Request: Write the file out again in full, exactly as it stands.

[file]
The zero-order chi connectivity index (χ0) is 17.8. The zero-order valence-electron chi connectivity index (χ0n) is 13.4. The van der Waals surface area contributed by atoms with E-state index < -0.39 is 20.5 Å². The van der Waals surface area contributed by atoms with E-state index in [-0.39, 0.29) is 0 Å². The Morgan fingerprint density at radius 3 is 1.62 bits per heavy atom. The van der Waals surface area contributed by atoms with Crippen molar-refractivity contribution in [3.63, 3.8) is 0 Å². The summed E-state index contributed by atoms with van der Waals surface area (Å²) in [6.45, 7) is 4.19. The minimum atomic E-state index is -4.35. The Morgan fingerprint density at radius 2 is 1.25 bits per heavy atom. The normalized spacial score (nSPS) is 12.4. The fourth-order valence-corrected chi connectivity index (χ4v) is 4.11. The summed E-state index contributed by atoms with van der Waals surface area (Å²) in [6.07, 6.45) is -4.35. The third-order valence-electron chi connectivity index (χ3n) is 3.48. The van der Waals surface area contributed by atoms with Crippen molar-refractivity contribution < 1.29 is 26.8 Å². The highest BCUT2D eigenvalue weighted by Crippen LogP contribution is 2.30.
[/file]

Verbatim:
The zero-order chi connectivity index (χ0) is 17.8. The zero-order valence-electron chi connectivity index (χ0n) is 13.4. The van der Waals surface area contributed by atoms with E-state index < -0.39 is 20.5 Å². The van der Waals surface area contributed by atoms with E-state index in [-0.39, 0.29) is 0 Å². The Morgan fingerprint density at radius 3 is 1.62 bits per heavy atom. The van der Waals surface area contributed by atoms with Crippen molar-refractivity contribution in [3.63, 3.8) is 0 Å². The summed E-state index contributed by atoms with van der Waals surface area (Å²) in [6.45, 7) is 4.19. The minimum atomic E-state index is -4.35. The Morgan fingerprint density at radius 2 is 1.25 bits per heavy atom. The normalized spacial score (nSPS) is 12.4. The fourth-order valence-corrected chi connectivity index (χ4v) is 4.11. The summed E-state index contributed by atoms with van der Waals surface area (Å²) in [6.07, 6.45) is -4.35. The third-order valence-electron chi connectivity index (χ3n) is 3.48. The van der Waals surface area contributed by atoms with Crippen molar-refractivity contribution < 1.29 is 26.8 Å². The highest BCUT2D eigenvalue weighted by Crippen LogP contribution is 2.30.